You look dark, is that the shadow? You are looking away, focus near the camera, on the top of your mobile. Did you drink tea? Did you take your meal? It must be very hot there!
A group video chat one evening ended with this warning: Don’t forget to shut down your Messenger.
Remember what happened the other day? As soon as they disconnected (so they thought), a couple had immediately begun hugging and kissing unaware their phone was still on and the rest of the participants were in an awkward situation, forced to be privy to their sexual moans and intimate conversation.
Missed calls are invariably those with pre-agreed message. However, some fail in their etiquette. A man standing in a queue for over four hours outside a hospital received three missed calls in a row.
“I was standing there in lieu of this person’s sick child”, he sounded disheartened, “and he expected me to call him back with updates”.
Social events, children’s banters and skit videos are among the most popular in social media. I was lucky to see a young girl dancing before a mobile camera. She had some friends make her hair flutter with the help of fans made out of coconut fronds. She poses, moves her body around, glides, and smiles. That take is discarded for someone else’s elbow was protruding on the screen. It is a laborious task indeed; she has to repeat the act several times before everyone is satisfied.
Even for hungry youngsters, food is something to be photographed first and only then eaten. Some like to try quantum pictures, focusing on the minutiae, such as the details on a wall, a leaf, or their own skin. I saw a number of duckface sessions among teenage girls. One middle-aged housewife commented that young people and even women suffer from “outfit anxiety” making them change their clothes “moment to moment” so that they do not look monotonous in their photos. Media tropes have to be presented in a certain way. For instance, airport selfies are hugely popular, but how often do we hear about bus park selfies?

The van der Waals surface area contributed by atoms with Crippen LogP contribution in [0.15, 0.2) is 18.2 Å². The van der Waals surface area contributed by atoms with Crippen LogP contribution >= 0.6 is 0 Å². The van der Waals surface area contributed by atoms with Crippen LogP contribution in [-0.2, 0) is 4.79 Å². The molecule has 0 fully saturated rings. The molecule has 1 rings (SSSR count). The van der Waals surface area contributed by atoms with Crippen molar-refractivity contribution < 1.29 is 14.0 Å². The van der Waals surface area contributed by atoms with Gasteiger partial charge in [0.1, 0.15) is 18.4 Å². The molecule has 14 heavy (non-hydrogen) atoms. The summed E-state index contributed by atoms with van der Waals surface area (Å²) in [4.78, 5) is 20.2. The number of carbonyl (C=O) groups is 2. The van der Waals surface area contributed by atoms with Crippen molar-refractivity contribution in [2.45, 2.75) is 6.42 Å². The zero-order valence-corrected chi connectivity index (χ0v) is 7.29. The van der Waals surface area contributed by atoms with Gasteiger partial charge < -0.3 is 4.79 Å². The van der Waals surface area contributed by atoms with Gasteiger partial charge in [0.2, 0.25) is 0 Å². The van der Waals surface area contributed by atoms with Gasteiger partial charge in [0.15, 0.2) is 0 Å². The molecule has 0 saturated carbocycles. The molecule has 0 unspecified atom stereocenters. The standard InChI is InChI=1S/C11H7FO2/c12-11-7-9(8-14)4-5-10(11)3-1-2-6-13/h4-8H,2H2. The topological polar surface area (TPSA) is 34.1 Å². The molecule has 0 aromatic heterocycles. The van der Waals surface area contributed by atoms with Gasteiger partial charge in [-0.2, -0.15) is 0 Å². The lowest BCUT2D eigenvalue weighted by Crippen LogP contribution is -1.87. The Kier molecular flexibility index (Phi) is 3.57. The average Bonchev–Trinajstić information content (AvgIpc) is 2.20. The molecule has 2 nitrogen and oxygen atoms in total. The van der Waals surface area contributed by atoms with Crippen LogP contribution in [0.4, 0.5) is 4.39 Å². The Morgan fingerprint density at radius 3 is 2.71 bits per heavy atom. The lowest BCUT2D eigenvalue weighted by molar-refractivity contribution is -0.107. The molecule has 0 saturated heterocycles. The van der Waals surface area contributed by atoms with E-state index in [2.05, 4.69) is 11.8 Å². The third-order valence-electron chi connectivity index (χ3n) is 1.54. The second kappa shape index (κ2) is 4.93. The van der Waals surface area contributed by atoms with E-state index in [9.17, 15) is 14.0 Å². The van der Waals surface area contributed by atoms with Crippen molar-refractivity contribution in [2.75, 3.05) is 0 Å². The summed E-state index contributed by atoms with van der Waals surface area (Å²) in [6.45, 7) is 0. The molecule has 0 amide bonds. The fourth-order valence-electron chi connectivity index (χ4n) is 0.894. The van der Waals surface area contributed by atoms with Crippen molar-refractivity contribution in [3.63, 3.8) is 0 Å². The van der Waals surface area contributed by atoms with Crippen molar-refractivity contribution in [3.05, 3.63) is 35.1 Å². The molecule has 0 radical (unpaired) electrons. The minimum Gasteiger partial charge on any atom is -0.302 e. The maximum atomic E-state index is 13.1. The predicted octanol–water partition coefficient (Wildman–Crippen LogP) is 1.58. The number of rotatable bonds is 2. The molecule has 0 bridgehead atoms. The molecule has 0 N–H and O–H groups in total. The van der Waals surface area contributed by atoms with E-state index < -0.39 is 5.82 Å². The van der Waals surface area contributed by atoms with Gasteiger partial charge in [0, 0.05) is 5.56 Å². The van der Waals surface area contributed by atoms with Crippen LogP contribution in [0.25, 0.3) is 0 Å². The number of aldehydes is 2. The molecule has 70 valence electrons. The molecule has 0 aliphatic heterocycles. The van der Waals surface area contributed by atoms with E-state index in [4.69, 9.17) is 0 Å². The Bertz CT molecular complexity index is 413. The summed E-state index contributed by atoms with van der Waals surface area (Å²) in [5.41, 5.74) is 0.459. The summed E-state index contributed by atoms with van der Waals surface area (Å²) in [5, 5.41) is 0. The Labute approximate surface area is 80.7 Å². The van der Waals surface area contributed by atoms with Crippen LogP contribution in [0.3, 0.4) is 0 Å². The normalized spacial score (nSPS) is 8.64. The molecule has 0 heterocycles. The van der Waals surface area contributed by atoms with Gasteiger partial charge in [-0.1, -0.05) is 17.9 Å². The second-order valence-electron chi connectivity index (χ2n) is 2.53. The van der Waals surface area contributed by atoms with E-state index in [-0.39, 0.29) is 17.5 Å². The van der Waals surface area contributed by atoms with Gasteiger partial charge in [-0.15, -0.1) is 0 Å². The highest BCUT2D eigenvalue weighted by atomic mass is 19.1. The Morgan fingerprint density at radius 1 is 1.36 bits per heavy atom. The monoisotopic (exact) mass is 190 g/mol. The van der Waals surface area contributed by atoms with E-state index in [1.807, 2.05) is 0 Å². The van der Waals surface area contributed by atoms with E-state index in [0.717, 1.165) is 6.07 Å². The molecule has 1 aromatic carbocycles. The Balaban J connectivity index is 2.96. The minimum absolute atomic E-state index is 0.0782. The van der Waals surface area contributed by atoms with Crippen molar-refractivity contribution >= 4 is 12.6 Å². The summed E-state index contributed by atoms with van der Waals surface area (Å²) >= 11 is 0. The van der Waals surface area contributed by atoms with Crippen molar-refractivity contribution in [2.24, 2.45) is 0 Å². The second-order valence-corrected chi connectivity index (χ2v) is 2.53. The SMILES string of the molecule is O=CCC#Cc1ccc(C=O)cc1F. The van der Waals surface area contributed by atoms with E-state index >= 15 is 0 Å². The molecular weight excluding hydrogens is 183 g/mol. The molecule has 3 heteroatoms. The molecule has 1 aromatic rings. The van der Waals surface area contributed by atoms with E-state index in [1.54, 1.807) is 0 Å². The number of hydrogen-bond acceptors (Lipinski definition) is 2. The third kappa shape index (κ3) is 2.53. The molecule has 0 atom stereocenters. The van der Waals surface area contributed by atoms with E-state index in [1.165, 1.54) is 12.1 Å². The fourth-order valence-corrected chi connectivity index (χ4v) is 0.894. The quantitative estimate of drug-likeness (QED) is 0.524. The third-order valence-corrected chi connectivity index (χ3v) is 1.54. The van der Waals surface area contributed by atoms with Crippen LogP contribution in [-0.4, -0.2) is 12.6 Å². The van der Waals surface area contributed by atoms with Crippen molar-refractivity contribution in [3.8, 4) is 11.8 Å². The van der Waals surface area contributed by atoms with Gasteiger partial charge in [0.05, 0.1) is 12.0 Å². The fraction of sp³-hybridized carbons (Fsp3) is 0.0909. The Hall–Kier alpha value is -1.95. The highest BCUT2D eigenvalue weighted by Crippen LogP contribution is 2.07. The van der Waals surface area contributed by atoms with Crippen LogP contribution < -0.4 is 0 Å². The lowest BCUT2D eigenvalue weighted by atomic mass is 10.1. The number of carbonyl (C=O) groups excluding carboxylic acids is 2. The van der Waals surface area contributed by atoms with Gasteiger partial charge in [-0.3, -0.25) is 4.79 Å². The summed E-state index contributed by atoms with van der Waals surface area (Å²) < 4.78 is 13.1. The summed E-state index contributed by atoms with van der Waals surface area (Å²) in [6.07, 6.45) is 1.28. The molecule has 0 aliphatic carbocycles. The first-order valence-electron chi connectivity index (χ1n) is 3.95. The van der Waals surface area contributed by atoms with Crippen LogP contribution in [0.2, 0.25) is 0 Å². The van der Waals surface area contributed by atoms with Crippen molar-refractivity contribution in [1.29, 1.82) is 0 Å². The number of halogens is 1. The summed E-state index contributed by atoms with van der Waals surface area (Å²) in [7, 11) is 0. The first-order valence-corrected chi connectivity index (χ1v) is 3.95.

Talking out loud to yourself is culturally an abnormality but mediated gaming moments legitimize such behavior. You hear the player chuckling, and even breaking out in fits of rage once in a while.
One effect of the popularity of mobile card games, a housewife told me, has been that she has lost a means to make some extra money. She no longer has friends to play paper cards the old-fashioned way.
Finally, music is emerging as perhaps number one cause for hearing impairment and to a lesser degree for accidents, particularly among the youth. Mothers sound utterly helpless: “I keep shouting that his food is getting cold, but he doesn’t hear as he thrusts his earplugs deep”. A father locked out of his house for several hours couldn’t think of a way other than to hit a wooden plank hard against the wall so his children, fully plugged in, could hear and let him in. Out on the road, as they fail to hear honking vehicles, they are more likely to be knocked down or run over.
Technology is reconfiguring our way of life, unleashing a cultural revolution that even our most revolutionary politicians couldn’t achieve. No wonder that, for many, the standard salutation on meeting someone is “What is your WIFI password?” rather than “How do you do?” Even waiters in restaurants are well-versed that it is with water and password that you must welcome your guests.
These are some random examples but they together speak volumes about the way we interact with technology today: plugged in but tuned out. We are so mesmerized with the device that we haven’t even started reflecting seriously on its varied implications to our way of life. In this, I see a theme for an article some other time.